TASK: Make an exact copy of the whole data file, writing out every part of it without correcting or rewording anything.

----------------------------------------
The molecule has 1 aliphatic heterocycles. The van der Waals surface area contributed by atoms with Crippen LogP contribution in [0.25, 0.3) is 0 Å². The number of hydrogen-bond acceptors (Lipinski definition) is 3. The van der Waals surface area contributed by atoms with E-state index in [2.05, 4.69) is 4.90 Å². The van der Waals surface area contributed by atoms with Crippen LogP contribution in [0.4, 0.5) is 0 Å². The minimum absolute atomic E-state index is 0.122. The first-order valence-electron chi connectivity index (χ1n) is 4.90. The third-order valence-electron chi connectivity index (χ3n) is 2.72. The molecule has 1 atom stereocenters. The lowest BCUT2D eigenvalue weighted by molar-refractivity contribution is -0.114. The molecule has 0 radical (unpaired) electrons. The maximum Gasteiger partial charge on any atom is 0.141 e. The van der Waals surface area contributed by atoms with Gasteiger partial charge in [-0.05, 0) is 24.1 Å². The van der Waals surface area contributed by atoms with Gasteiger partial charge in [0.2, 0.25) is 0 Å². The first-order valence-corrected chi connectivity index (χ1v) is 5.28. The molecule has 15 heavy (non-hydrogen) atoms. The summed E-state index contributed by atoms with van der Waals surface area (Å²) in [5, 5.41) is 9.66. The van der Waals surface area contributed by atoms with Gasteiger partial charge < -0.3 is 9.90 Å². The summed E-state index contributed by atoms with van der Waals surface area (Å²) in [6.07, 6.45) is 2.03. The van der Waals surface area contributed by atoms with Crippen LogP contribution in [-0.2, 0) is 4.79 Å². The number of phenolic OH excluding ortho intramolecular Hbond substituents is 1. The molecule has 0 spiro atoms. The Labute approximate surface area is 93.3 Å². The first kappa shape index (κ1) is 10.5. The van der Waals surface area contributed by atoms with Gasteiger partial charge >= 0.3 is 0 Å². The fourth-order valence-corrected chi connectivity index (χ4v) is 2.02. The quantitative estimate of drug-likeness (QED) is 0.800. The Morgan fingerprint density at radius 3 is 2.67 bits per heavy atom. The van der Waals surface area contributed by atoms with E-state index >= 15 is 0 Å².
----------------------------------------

The molecule has 1 aliphatic heterocycles. The van der Waals surface area contributed by atoms with Crippen LogP contribution in [0.25, 0.3) is 0 Å². The number of hydrogen-bond acceptors (Lipinski definition) is 3. The van der Waals surface area contributed by atoms with E-state index in [2.05, 4.69) is 4.90 Å². The van der Waals surface area contributed by atoms with Crippen LogP contribution in [0.4, 0.5) is 0 Å². The minimum absolute atomic E-state index is 0.122. The first-order valence-electron chi connectivity index (χ1n) is 4.90. The third-order valence-electron chi connectivity index (χ3n) is 2.72. The molecule has 1 atom stereocenters. The lowest BCUT2D eigenvalue weighted by molar-refractivity contribution is -0.114. The molecule has 0 radical (unpaired) electrons. The maximum Gasteiger partial charge on any atom is 0.141 e. The van der Waals surface area contributed by atoms with Gasteiger partial charge in [-0.05, 0) is 24.1 Å². The van der Waals surface area contributed by atoms with Gasteiger partial charge in [0.2, 0.25) is 0 Å². The first-order valence-corrected chi connectivity index (χ1v) is 5.28. The molecule has 15 heavy (non-hydrogen) atoms. The summed E-state index contributed by atoms with van der Waals surface area (Å²) in [5, 5.41) is 9.66. The van der Waals surface area contributed by atoms with Gasteiger partial charge < -0.3 is 9.90 Å². The summed E-state index contributed by atoms with van der Waals surface area (Å²) in [6.07, 6.45) is 2.03. The van der Waals surface area contributed by atoms with Crippen LogP contribution in [-0.2, 0) is 4.79 Å². The number of phenolic OH excluding ortho intramolecular Hbond substituents is 1. The molecule has 0 spiro atoms. The Labute approximate surface area is 93.3 Å². The first kappa shape index (κ1) is 10.5. The van der Waals surface area contributed by atoms with Gasteiger partial charge >= 0.3 is 0 Å². The fourth-order valence-corrected chi connectivity index (χ4v) is 2.02. The quantitative estimate of drug-likeness (QED) is 0.800. The Morgan fingerprint density at radius 3 is 2.67 bits per heavy atom. The van der Waals surface area contributed by atoms with E-state index >= 15 is 0 Å².